3. You have the right to data portability

You have the right to receive your data in a format that can be easily transferred to another company or organization. You must be able to receive your data in a structured format that is commonly used. This format should be machine-readable for portability.

4. You can object to the processing of your data

You are free to object to the processing of your data for certain purposes. These can include market research or direct marketing. This right also includes objecting to automated decision-making and profiling.

5. You can ensure the accuracy of your data

You have the right to request the company holding your data to correct any inaccurate or incomplete personal information.

6. Your data must be secure

You have the right to request that a company takes steps to protect your data from unauthorized access, destruction, use, modification, or disclosure.

7. You are free to complain if you feel your rights have been violated

If you believe that your rights under the GDPR have been violated, you can file a complaint with the supervisory authority in your country.

8. By design and default, you have the right to data protection

You have the right to expect that companies take steps to protect your data from the outset. Companies holding your data can implement data minimization and data security measures. This right is also known as data protection by design and default.

Data Privacy Compliance

Companies that collect, use, or disclose personal data must comply with data privacy laws. Data privacy compliance is a process by which companies and organizations ensure that they are meeting the requirements of the data privacy laws governing them. This includes ensuring that personal data is collected, used, and disclosed in a way that is consistent with the rights of consumers.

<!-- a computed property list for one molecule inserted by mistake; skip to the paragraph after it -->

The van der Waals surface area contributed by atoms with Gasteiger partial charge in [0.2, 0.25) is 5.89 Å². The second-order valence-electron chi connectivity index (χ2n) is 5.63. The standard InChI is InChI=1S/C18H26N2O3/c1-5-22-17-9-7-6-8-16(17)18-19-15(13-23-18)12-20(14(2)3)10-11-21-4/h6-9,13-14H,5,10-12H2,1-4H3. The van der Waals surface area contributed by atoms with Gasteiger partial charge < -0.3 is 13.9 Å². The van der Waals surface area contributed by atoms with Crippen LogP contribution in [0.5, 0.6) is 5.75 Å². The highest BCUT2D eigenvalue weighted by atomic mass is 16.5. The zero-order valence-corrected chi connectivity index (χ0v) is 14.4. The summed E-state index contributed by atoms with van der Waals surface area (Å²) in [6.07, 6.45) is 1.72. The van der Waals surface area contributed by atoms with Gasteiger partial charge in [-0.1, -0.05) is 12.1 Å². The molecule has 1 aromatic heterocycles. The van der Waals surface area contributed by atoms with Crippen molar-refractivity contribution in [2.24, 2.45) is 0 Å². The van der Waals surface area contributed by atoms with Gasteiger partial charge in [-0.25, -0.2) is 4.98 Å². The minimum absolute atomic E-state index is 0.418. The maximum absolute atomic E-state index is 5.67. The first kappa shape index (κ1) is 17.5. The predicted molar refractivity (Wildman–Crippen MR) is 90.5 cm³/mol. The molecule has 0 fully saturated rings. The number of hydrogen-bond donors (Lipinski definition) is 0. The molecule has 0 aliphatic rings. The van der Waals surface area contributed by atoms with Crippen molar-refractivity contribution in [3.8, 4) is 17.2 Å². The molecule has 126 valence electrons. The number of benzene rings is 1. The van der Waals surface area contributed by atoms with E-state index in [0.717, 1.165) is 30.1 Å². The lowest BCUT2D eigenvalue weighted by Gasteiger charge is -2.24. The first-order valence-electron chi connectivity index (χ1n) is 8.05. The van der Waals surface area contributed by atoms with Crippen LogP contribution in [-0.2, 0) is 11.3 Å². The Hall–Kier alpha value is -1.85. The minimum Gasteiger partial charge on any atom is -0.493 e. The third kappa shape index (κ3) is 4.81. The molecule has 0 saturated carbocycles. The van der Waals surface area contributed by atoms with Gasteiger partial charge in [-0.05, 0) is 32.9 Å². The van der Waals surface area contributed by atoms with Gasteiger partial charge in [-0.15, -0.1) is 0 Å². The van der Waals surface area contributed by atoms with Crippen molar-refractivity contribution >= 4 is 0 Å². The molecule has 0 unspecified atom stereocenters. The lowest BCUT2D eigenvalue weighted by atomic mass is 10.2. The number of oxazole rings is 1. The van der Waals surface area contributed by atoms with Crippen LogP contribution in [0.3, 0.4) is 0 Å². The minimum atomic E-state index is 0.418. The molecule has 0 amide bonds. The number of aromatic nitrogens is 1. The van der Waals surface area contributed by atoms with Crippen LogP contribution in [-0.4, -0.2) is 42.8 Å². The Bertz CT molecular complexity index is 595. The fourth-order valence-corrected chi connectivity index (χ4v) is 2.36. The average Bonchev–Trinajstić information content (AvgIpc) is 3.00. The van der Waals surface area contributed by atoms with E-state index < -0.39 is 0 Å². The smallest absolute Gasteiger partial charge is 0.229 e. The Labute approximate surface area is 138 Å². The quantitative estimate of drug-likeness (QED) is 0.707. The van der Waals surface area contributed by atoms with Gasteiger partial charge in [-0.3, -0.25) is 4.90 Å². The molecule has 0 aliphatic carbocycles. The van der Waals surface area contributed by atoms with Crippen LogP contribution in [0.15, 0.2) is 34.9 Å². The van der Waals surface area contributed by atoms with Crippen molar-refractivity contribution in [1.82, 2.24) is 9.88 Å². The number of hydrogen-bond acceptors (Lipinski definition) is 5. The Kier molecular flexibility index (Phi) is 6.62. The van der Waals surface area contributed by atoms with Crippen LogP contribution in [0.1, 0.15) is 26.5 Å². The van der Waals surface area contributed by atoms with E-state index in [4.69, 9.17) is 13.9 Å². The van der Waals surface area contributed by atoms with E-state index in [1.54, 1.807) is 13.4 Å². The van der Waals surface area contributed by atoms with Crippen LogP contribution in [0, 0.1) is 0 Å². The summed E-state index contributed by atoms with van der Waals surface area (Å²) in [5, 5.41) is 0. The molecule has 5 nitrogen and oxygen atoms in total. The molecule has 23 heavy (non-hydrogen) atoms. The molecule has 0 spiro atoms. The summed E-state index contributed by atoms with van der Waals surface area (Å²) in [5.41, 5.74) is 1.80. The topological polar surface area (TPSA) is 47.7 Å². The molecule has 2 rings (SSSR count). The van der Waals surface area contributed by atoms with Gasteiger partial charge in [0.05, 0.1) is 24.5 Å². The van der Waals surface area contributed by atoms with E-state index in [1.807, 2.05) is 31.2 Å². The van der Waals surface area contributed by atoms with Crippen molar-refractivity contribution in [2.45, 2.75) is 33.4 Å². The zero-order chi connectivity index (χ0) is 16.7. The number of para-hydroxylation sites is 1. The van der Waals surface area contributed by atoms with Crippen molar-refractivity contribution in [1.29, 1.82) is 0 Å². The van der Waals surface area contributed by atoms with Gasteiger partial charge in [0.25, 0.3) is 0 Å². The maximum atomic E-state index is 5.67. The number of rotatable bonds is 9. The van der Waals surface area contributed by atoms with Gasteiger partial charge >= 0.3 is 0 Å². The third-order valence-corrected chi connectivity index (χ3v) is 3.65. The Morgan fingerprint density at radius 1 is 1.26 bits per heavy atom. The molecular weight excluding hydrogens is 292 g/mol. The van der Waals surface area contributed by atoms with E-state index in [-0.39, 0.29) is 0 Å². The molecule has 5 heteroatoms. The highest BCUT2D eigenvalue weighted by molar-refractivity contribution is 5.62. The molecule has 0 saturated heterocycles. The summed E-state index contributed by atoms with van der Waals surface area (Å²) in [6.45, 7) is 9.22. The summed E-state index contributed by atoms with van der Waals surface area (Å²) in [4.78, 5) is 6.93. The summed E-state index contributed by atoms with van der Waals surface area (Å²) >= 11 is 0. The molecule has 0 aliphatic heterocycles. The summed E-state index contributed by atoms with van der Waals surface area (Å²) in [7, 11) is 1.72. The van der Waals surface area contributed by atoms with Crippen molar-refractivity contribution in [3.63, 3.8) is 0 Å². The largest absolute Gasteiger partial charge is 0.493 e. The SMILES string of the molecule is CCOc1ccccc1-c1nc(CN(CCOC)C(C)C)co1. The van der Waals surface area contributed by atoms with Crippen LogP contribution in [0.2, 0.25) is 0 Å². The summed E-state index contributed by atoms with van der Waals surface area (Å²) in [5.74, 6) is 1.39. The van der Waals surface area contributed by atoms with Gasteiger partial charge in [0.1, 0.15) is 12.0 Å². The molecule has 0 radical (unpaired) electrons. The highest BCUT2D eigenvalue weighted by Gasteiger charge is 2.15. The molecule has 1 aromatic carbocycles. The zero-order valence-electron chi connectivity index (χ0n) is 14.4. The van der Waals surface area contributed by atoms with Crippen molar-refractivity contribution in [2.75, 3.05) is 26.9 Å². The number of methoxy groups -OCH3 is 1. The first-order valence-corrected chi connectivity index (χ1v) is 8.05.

Final Word

Respecting consumers’ right to data privacy has become an important success factor for companies and organizations – both online and offline. With all the new applications, platforms, and media websites that can be used today, knowing your data privacy rights is an essential part of using these platforms.

Knowing your rights will help ensure that your confidential information will be used only for the purposes that you consented to. When signing up on a new website or simply filling in a form, make sure that you know your data privacy rights to properly safeguard your personal information from malicious activities.

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If an online platform adheres to GDPR, but you are not a citizen of the European Union, can you just assume that you have the same rights as an European citizen because the online platform adheres to GDPR? Or does the fact that GDPR is exclusively meant to grant privacy rights to European citizens mean that, even if an online platform adheres to it, that doesn’t mean anything to you if you’re not an European citizen?

No, you can’t assume that.
If you’re leaving the EU the GDPR does not apply to you anymore. You can’t enforce it’s rights anymore because they aren’t “your” rights. The company has to adhere to your local laws whether or not they actually differentiate between the different privacy laws and don’t just enable everyone to use everything is up to them and their technical investments.

Please note that we’re not providing legal advice on this in any way or form.